Hiring blitz at Quebec's fire protection agency, fears over wildfire season grow

'This will help me sleep,' says mayor of community in northern Quebec

The images of millions of hectares of burned forest, thousands of people being evacuated and the smoke from Quebec fires reaching as far south as New York City brings back bad memories for Quebec's forest fire prevention agency and communities across Quebec.

"We're going to be worried all summer," says Guy Lafrenière, mayor of Lebel-sur-Quévillon, Que., a town located 800 kilometres north of Montreal.

Lafrenière says he's hoping for a rainy summer but fears a repeat of last year's hot, dry weather, which forced his residents to evacuate twice.

The Société de protection des forêts contre le feu (SOPFEU) is hoping to expand its ranks this year to be better prepared across Quebec by hiring 160 people including 80 firefighters in the next two years — increasing its staff by 32 per cent.

A permanent SOPFEU base of operations with 14 firefighters will also be set up over the next few weeks in Lebel-sur-Quévillon.

"This will help me sleep," says Mayor Lafrenière.

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"It's going to be very reassuring. I'm going to feel a lot safer knowing that there are people taking care of this in my area."

CBC - Quebec wildfires - Melanie Picard

Lebel-sur-Quévillon Mayor Guy Lafrenière, left, pictured in 2023 evaluating a plan with the minister of natural ressources and forests, Maïté Blanchette Vézina, centre, and Guy Lacasse from SOPFEU, right. (Mélanie Picard/Radio-Canada)

Although SOPFEU's team of meteorologists says it's impossible to know what kind of summer lies ahead, as of Tuesday, parts of southern and western Quebec were already under high or very high risk of forest fires.

"Lack of snow in winter, a milder winter ... All this leads us to think that perhaps we could experience our big June fires in May," says SOPFEU meteorologist Olivier Lundqvist.

"We're unable to say at this point what kind of season we're going to have."

Quebec investing $29 M over 5 years

Among the new hires for 2024, five firefighters will be in La Tuque, 20 in Roberval, 14 in Lebel-sur-Quévillon, four in Maniwaki, three in Mont-Tremblant and four in Matagami.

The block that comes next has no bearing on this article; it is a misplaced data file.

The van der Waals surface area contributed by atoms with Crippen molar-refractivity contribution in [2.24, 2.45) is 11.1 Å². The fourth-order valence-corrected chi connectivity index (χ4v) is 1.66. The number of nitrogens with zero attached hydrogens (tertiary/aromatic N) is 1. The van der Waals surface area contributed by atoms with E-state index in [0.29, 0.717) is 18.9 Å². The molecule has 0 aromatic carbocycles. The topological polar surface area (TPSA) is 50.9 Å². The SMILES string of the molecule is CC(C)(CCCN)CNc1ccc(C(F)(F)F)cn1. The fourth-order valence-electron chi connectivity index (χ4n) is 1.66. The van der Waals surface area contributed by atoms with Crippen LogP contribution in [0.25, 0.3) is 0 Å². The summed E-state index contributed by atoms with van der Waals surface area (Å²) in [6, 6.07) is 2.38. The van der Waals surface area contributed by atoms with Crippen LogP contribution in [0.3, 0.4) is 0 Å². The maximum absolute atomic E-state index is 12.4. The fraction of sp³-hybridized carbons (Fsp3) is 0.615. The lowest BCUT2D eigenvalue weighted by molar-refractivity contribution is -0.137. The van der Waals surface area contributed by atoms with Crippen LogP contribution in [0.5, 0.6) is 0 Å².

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It's thanks to Quebec's enhanced budget of $29 million over five years, says Stéphane Caron, co-ordinator of fire prevention and communications at SOPFEU.

He says another 30 forest firefighters will be hired in 2025.

After a year of training, each forest firefighter will also be able to supervise five auxiliary firefighters — those trained in forestry, such as brush-cutters or tree planters who undergo a week of training to intervene during forest fires.

With the new forest and auxiliary firefighters, SOPFEU estimates that by 2025, it should have 480 firefighters on the ground across Quebec.

SOPFEU also hopes to hire 16 protection officers, 43 operations employees, operations managers, a geospatial data specialist and 20 more managers.

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CBC - Quebec wildfires2 Premier Francois Legault

Premier François Legault visited a trench around Normétal created to protect the village from forest fires in 2023. (Gabriel Poirier/Radio-Canada)

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'Very difficult to recruit,' says SOPFEU

The recruitment of water-bomber pilots is another key issue for SOPFEU — as the organization has had to turn to private companies to make up for the shortfall.

According to the Ministry of Transport and Sustainable Development, which employs the water bomber pilots, SOPFEU is still short 10 pilots.

In all, 40 pilots are needed to fly the fleet's 14 aircraft.

CBC - Quebec wildfires - SOPFEU

The 2023 forest fire season destroyed millions hectares of forest across parts of Quebec. The province's forest fire prevention agency is hoping to hire more staff to be better prepared this year. (SOPFEU)

"It's very, very difficult to recruit. We don't have as many as we'd like," said Stéphane Caron with SOPFEU.

He says the six CL-215 aircraft are also aging and SOPFEU is hoping the government will authorize the money for replacements.

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"Some are up to 50 years old. And their reliability is starting to decline as the years go by," said Caron.

CBC - Quebec wildfires3 - Pierre-Alexandre Bolduc

Stéphane Caron with SOPFEU says the organization will increase its staff by 32 per cent. (Pierre-Alexandre Bolduc/Radio-Canada)

'Climate change is here,' says mayor

SOPFEU is also focusing on raising awareness. Its prevention budget is increasing from $150,000 to $3 million a year, since 80 per cent of forest fires are caused by human activity.

The mayor of Chibougamau, Manon Cyr, who had to evacuate her 7,200 residents, is keeping her fingers crossed that this year is better than the last.

"I don't expect us to experience the same scale as last summer, but we do have to learn to live with the situation and the risk," said Cyr.

"Climate change is here and we can see it."

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This article, written by Pierre-Alexandre Bolduc, was originally published for CBC News. Translated by CBC's Rachel Watts

Thumbnail image courtesy: SOPFEU